Even though there are huge differences in the numbers of deaths per 100 000 of the population, the numbers are showing a clear fall from last week and that is a relief, at least for those countries on the list.
Deaths are generally reported in the same manner by officials over time, either out of habit, idleness or policy! That should result is having a reliable set of numbers that indicates the trend correctly, even if the numbers do not include deaths of older folk in care homes and only report, as in many countries, deaths in hospitals for positively tested infected patients.
When you look at the numbers ignore the absolute size of infections and deaths but concentrate only on deaths per 100 00 of the population. The number of infected patients both in absolute and relative terms is largely meaningless because it is based on testing, which at best is pretty random and not reliable. However, based on their incredibly low numbers, you can be fairly sure that Japan and Korea are underestimating the numbers of deaths from the Virus because both countries have a huge percentage of elderly people. In the last column you can see that these two countries have relatively high annual death rates, meaning that Virus deaths are probably classified elsewhere by officials for whatever reason.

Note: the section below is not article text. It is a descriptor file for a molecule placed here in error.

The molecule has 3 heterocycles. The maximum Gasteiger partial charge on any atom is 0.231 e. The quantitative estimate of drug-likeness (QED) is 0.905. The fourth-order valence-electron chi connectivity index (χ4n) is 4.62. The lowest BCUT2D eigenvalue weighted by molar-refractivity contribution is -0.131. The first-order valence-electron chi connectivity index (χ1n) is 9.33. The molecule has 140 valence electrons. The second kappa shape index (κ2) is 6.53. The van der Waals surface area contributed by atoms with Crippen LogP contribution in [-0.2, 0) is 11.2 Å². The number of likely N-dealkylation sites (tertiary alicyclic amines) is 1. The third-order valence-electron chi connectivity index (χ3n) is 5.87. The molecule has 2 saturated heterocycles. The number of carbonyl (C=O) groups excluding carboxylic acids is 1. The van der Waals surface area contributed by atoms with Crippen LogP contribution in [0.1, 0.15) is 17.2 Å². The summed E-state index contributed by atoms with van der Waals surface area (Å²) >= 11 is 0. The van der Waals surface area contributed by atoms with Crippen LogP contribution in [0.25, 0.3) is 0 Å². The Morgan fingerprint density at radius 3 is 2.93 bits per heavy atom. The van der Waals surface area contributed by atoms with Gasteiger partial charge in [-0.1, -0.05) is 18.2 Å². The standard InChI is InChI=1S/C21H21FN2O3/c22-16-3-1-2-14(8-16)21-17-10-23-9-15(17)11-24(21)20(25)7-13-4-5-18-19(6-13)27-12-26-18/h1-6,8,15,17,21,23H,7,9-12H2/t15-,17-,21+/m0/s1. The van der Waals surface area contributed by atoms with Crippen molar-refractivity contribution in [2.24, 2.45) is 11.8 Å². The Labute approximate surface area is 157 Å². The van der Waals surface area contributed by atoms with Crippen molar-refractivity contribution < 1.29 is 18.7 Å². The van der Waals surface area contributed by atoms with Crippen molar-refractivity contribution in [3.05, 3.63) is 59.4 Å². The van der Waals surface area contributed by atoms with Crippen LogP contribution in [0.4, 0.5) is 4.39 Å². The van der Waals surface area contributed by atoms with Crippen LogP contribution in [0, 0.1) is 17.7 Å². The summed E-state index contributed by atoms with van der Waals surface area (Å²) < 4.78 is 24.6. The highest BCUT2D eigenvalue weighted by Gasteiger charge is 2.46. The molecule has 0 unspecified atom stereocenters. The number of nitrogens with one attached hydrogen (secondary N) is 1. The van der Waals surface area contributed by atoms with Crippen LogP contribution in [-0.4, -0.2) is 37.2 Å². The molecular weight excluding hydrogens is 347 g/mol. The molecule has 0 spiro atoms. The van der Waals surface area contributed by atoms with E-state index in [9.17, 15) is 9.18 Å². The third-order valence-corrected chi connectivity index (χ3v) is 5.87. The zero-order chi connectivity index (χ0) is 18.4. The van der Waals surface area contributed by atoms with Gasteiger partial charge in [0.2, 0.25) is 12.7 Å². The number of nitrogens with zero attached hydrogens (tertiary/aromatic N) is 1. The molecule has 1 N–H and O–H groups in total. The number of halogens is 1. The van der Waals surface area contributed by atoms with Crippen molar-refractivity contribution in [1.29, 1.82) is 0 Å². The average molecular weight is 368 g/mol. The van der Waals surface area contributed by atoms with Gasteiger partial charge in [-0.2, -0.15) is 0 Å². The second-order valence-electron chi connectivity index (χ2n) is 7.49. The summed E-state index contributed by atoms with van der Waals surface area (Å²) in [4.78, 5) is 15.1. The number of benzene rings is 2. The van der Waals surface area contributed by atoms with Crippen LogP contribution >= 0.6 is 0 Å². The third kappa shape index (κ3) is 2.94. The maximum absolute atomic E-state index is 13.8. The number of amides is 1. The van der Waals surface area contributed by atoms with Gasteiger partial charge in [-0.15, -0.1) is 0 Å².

The USA also appears to be under-counting Virus deaths because they should be nearer the other big countries like the UK, France and Italy. The US media have written many articles on this topic confirming that under-counting is clearly prevalent.
Sweden, Switzerland and Belgium all appear to have high rates of deaths per 100 000 and that is strange given the small size of their populations.